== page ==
Just one word can sum up this property. Magnificent! I was greeted warmly by an associate and he took the time to look for a room he thought I would like. I did! Overlooking the harbor and right out in the front of the property. The staff here was very pleasant and accomodating. The hotel didn't seem overly busy, but there was plenty of staff on hand. They have a restaurant 'The Hook and Plow' that seemed to be new but wasn't busy. People I spoke with who did eat there said the food was very good! I hope business picks up for them! The Concierge Lounge was staffed with associates who really tried to make you feel welcome. They wanted to refill your juice, coffe, can I get you something. they were very nice. The food was good also. The CL was pointed off to the side of the property and didn't face the harbor directly. It faced towards the sports stadiums downtown wioth the harbor off to the right as you looked out the windows. Not the best setup but it was fine. It was also a small room. Thank goodness it wasn't busy!
It was my first trip to the city and I really enjoyed visiting the 'Public Market'. I've never seen a bigger site dedicated to 'trash and trinkets' in my travels! The waterfront was beautiful and the light rail syatem made it easy to get around the city if you didn't want to walk. It was even easy getting to and from the airport on the light rail....and only $2.75 each way!
I also did a 'Duck Tour' and that was fun, but the best highlight and restaurant I went to was having dinner on the 76th floor of Columbia Tower. You could see the top of Mt Rainier in the distance with a cloud cover below the peak. You couldn't see the peak from the ground (with the cloud cover) but I was above the cloud cover on the 76th floor and the view was something like I've never seen before! Magestic! ere's a couple of photos from my room....
You mentioned light rail. Cna you take a train from and back to the airport on it?
I stayed there in August a few years ago and it was very busy. I had to wait in a long line to check in with only 1 person behind the front desk and was given an OK room. The CL was very crowded. I did have a good time and enjoyed Seattle. I plan to return next summer.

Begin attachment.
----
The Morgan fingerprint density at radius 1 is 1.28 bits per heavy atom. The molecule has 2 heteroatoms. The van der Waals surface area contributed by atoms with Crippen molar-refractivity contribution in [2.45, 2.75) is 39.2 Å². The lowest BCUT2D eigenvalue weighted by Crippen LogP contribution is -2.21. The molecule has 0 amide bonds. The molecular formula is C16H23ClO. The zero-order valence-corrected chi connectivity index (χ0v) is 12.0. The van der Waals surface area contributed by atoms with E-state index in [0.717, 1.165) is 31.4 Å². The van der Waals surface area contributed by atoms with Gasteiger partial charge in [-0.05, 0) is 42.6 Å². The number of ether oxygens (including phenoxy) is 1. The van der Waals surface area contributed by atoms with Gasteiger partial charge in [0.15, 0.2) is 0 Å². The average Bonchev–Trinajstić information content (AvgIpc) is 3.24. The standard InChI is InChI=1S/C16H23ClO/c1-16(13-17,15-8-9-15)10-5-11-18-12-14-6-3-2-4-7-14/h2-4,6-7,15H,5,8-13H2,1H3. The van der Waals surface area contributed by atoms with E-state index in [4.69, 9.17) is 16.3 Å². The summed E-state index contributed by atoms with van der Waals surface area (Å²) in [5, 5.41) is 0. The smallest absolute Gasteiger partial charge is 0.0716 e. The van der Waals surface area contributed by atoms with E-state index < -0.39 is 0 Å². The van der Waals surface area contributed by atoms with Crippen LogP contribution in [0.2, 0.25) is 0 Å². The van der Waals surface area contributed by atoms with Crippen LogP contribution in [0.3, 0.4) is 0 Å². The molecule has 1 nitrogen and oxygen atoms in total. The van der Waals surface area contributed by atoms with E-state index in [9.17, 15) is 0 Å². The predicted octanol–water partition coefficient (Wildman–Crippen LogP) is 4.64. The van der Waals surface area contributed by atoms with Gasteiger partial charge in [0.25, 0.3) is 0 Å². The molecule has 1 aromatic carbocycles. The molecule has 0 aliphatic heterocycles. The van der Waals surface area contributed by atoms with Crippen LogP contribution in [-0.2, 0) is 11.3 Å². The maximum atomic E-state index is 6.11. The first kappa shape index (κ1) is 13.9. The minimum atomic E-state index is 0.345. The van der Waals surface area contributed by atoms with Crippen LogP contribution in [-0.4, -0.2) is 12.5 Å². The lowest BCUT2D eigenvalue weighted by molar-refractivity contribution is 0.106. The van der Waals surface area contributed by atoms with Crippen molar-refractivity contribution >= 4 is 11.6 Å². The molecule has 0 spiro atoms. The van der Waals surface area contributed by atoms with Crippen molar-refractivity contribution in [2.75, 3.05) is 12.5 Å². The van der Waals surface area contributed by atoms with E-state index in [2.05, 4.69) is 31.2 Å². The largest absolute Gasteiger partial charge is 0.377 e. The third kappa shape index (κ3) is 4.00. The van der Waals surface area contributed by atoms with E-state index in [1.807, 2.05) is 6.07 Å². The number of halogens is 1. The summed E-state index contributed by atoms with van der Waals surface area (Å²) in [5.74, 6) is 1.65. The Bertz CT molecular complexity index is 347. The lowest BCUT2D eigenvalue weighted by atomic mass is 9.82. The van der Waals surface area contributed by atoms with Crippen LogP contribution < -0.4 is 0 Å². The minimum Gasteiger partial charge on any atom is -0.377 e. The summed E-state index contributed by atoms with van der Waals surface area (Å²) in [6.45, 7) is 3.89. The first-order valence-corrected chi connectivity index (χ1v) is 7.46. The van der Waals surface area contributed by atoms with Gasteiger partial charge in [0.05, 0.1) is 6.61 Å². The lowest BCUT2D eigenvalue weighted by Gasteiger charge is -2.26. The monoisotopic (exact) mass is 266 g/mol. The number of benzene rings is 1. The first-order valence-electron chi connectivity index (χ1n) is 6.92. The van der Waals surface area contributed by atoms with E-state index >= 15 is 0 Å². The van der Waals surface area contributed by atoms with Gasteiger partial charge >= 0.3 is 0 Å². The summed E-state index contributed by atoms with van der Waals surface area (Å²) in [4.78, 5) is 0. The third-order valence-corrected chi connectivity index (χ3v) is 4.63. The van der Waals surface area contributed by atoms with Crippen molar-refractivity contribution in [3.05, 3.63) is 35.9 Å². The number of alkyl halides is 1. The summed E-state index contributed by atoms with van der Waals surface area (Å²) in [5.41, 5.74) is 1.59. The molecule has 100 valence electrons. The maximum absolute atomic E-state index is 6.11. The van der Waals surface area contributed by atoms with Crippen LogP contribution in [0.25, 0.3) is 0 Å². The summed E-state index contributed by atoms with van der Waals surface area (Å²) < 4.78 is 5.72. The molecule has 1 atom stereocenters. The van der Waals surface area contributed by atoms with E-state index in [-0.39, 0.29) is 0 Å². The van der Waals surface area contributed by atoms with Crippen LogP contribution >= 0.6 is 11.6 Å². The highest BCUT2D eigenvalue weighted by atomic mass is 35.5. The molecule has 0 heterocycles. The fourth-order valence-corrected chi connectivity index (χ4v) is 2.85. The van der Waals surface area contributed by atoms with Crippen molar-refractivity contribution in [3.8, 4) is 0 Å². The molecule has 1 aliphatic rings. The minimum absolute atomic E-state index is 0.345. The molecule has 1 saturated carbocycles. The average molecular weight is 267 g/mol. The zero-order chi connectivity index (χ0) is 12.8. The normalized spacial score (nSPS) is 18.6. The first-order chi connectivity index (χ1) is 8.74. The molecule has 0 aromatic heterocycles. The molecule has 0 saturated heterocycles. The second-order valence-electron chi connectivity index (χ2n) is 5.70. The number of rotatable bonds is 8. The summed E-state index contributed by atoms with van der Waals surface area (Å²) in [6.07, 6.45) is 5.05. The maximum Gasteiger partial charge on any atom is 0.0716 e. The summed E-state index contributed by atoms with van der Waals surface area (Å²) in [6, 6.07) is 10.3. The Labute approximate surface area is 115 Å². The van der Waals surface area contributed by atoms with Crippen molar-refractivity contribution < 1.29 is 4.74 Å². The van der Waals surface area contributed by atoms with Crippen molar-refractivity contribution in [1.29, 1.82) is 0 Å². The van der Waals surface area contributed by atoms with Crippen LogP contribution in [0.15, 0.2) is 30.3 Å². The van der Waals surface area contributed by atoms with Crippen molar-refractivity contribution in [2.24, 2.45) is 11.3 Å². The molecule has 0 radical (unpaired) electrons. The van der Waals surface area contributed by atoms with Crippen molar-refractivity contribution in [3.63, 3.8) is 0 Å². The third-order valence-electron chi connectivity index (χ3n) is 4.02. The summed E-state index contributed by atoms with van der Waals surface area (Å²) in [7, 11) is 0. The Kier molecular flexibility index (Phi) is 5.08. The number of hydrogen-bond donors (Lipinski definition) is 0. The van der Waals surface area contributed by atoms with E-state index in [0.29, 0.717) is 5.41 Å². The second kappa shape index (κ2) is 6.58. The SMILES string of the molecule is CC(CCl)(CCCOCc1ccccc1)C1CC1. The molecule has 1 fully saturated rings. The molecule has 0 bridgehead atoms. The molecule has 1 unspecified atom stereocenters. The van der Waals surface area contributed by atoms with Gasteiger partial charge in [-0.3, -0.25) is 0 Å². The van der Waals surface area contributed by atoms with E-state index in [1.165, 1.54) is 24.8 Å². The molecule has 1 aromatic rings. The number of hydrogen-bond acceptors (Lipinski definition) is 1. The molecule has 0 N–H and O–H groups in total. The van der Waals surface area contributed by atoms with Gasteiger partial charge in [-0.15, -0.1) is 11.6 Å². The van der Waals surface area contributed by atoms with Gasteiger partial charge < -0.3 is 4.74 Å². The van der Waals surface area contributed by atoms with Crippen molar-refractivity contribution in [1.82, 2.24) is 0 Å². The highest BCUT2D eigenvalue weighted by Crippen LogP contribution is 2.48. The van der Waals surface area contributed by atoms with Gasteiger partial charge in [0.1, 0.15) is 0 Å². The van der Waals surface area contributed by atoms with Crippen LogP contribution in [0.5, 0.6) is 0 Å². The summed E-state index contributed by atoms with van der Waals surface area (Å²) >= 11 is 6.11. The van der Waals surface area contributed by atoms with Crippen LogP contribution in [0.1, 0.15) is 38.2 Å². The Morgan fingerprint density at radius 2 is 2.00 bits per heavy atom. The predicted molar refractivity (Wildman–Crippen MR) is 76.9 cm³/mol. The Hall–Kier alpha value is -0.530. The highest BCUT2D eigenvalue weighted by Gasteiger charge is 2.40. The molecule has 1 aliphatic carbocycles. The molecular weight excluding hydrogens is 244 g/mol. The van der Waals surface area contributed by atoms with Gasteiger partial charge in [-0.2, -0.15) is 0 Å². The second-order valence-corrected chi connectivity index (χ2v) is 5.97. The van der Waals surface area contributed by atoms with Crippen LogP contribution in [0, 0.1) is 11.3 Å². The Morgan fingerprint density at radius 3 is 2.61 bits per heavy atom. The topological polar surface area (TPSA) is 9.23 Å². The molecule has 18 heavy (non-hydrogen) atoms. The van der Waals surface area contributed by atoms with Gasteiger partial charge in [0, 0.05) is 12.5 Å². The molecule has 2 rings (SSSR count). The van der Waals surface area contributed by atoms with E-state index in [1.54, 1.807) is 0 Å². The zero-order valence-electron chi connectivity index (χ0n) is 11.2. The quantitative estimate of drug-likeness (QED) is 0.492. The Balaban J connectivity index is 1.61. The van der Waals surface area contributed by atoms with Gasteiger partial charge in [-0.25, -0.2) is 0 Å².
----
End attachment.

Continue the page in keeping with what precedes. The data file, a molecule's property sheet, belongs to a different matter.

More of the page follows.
Yes, it is very easy to ride the light rail train from and to the airport. There are signs for the 'light rail' inside the airport. You cross a walkway and can access the light rail platform station. Buy a one way ticket to Seattle (the last stop is Westlake). It costs $2.75. There are places to put luggage on the train and there was plenty of seating available. I was ablt to walk to the hotel from there.The return trip I took from Westlake to SeaTac airport. Cost again was $2.75. Just reverse the walk from the station to the terminal! It was very easy. Depending on what hotel you stay at, it might make a difference in where you exit the train. Here's the ligh link rail schedule. From there you can access other issues and questions you may have:
Hope this helps!
Thanks. I plan to go next August and stayed at the Waterfront Marriott last time and am considering the CY at Pioneer Square since it is less pts. I will make my decision after Mar 15 when they change hotel Catagories and hope the Waterfront goes down.
Did you use the elevator to go to the Westlake station?
We absolutely love the SEA Waterfront, visit about 4-5 times a year. We have a specifc room we always try to book and just about every time get it. A splendid view for sure of Elliott Bay, close to good dining in Pikes Market as well as other spots in downtown we have become aquainted with for drinks and food.
The hotel restaurant keeps changing. It has to be very difficult to get customers when there are so many wonderful dining places a 10 minute or less walk. The hotel staff is always very friendly and wanting to help in any way they can. The lobby bar is a fun place to stop by for a pre-dinner drink before heading out.
Seattle has so much to offer guests and this hotel is a jewel.
The restaurant in the hotel "Hook and Plow' had just opened. They had a lot of advertising signage saying they were the 'best new restaurant' in Seattle. I agree it's a tough sell with so many good places to eat so close by. Folks who did eat there I spoke with were happy with the food and selection!
Thanx tef for all the info on The Marriott Waterfront Seattle, as I have not stayed there yet.
Previous trips I stayed at the FS near the AP, or downtown.
My favorite restaurant is 13 Coins near the airport (there is also one downtown, but the airport restaurant is best in my book).
I also like the Greek diner in Pike Street Market cause they have Shad Roe and eggs in the morning. In WDC I had to wait for spring for shad season, and then shad roe was always served fried crisp for dinner. But at the Greek Dinner at the Pike Street Market I could get this dish any time.
I think you would enjoy this property! The staff was great! The walk to Pike Street and the Public Market is easy. They actually have an elevator that will take people from the waterfront street up to Pike Place with a short walk from the elevator. I was surprised how many hills there were in Seattle! It reminded me of San Francisco.